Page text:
It zaps us when we touch metal in dry weather. It makes our clothes cling and our hair stand up. No wonder static electricity gets a bad rap. We can blame it for attracting dust to TV and computer screens and − perhaps worst of all − holding dust bunnies together! (The more static charge, the bigger the dust bunny.)
But it’s not all bad – really! Static electricity is the accumulation of an electrical charge in an object. Opposite charges attract one another, and similar charges repel one another. The same electrical principles that zap you when you walk across carpet and touch a doorknob also help:
- Print your documents. An electrostatic belt inside photocopiers and printers captures an image of the original document and transfers it to paper.
- Give your car a good coat of paint. When paint droplets and metal car parts receive opposite charges, the two charges attract. Result: a tough, uniform coat of paint that sticks to the car.
- Scrub the air clean. Home air purifiers use static electricity to attract dirt particles in the air. Industrial smokestacks reduce pollution with electrostatic precipitators that do the same thing, on a much larger scale.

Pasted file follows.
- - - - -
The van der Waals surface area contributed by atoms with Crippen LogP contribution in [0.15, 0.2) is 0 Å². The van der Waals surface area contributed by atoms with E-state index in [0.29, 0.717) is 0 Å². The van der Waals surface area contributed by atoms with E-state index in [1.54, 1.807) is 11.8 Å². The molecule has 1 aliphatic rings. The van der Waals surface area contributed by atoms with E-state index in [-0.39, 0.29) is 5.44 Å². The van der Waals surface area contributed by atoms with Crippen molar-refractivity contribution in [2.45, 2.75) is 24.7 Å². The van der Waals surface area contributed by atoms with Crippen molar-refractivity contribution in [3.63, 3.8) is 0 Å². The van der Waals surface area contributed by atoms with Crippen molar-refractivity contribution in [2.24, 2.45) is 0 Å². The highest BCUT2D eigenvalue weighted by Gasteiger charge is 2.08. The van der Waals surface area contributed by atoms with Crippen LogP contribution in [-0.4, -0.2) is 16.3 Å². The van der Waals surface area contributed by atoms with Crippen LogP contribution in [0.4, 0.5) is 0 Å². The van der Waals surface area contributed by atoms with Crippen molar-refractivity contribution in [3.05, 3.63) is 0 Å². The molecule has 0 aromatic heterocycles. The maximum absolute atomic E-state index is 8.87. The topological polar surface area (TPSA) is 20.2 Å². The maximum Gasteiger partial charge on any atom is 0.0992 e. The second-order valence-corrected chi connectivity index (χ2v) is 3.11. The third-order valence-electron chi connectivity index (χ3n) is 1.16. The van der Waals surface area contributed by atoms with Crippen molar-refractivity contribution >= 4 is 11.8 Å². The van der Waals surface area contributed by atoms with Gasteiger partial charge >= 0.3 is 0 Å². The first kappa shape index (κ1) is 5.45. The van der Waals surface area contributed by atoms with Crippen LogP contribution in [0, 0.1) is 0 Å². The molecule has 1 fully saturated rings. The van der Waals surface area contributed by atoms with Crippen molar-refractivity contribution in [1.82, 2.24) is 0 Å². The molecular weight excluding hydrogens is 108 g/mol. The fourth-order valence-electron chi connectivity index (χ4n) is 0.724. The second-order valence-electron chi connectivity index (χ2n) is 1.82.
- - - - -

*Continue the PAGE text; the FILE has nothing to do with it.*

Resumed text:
- Protect your house from lightning. Ben Franklin proved, through his famous kite experiment, that lightning was static electricity — and invented the lightning rod and conductor to give lightning an alternate path to the earth.
- In dry weather, touch metal objects with a key, coin or ring instead of your fingers.
- Wearing cotton clothing and leather soles can reduce static electricity.
- Dust your TV and computer screens with a fabric softener sheet.
And did you know….
The words electricity and electronic come from the Greek word elektron, which means…amber! The ancient Greeks noticed that when amber was rubbed with cloth or animal fur it attracted light objects, like hair. So they named the power to attract particles in amber’s honor.
Thanks to Flicker user johnwilson1969 for the hair-raising photo!